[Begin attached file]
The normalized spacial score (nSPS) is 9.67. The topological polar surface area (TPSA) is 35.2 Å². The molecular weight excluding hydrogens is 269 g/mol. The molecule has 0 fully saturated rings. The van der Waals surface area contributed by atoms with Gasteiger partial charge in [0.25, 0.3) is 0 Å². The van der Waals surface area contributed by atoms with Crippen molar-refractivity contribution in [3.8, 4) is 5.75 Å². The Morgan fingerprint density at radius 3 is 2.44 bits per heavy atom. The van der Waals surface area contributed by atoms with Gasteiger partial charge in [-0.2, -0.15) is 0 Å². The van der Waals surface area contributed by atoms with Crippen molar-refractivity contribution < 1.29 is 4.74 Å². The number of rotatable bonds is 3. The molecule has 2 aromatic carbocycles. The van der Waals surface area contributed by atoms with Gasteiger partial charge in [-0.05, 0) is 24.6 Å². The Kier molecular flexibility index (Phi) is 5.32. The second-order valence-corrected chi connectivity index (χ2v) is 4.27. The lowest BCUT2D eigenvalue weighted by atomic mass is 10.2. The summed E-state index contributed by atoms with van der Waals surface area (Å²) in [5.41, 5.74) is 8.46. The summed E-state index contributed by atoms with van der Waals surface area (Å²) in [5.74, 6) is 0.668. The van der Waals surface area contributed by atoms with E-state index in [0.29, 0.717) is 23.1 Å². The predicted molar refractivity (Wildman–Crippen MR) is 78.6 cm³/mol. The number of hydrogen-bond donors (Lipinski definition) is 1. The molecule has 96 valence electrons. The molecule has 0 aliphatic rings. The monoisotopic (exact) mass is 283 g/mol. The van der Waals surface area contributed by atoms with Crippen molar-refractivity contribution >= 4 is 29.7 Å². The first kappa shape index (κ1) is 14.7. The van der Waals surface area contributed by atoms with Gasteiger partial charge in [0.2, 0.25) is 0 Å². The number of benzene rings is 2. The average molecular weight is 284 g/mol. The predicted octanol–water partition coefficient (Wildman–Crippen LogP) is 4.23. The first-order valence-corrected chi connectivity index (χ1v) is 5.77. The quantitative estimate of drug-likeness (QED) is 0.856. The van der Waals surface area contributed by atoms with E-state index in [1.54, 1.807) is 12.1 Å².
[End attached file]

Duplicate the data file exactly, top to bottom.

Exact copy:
The normalized spacial score (nSPS) is 9.67. The topological polar surface area (TPSA) is 35.2 Å². The molecular weight excluding hydrogens is 269 g/mol. The molecule has 0 fully saturated rings. The van der Waals surface area contributed by atoms with Gasteiger partial charge in [0.25, 0.3) is 0 Å². The van der Waals surface area contributed by atoms with Crippen molar-refractivity contribution in [3.8, 4) is 5.75 Å². The Morgan fingerprint density at radius 3 is 2.44 bits per heavy atom. The van der Waals surface area contributed by atoms with Gasteiger partial charge in [-0.2, -0.15) is 0 Å². The van der Waals surface area contributed by atoms with Crippen molar-refractivity contribution < 1.29 is 4.74 Å². The number of rotatable bonds is 3. The molecule has 2 aromatic carbocycles. The van der Waals surface area contributed by atoms with Gasteiger partial charge in [-0.05, 0) is 24.6 Å². The Kier molecular flexibility index (Phi) is 5.32. The second-order valence-corrected chi connectivity index (χ2v) is 4.27. The lowest BCUT2D eigenvalue weighted by atomic mass is 10.2. The summed E-state index contributed by atoms with van der Waals surface area (Å²) in [5.41, 5.74) is 8.46. The summed E-state index contributed by atoms with van der Waals surface area (Å²) in [5.74, 6) is 0.668. The van der Waals surface area contributed by atoms with E-state index in [0.29, 0.717) is 23.1 Å². The predicted molar refractivity (Wildman–Crippen MR) is 78.6 cm³/mol. The number of hydrogen-bond donors (Lipinski definition) is 1. The molecule has 96 valence electrons. The molecule has 0 aliphatic rings. The monoisotopic (exact) mass is 283 g/mol. The van der Waals surface area contributed by atoms with Crippen molar-refractivity contribution >= 4 is 29.7 Å². The first kappa shape index (κ1) is 14.7. The van der Waals surface area contributed by atoms with Gasteiger partial charge in [0.2, 0.25) is 0 Å². The number of benzene rings is 2. The average molecular weight is 284 g/mol. The predicted octanol–water partition coefficient (Wildman–Crippen LogP) is 4.23. The first-order valence-corrected chi connectivity index (χ1v) is 5.77. The quantitative estimate of drug-likeness (QED) is 0.856. The van der Waals surface area contributed by atoms with E-state index in [1.54, 1.807) is 12.1 Å².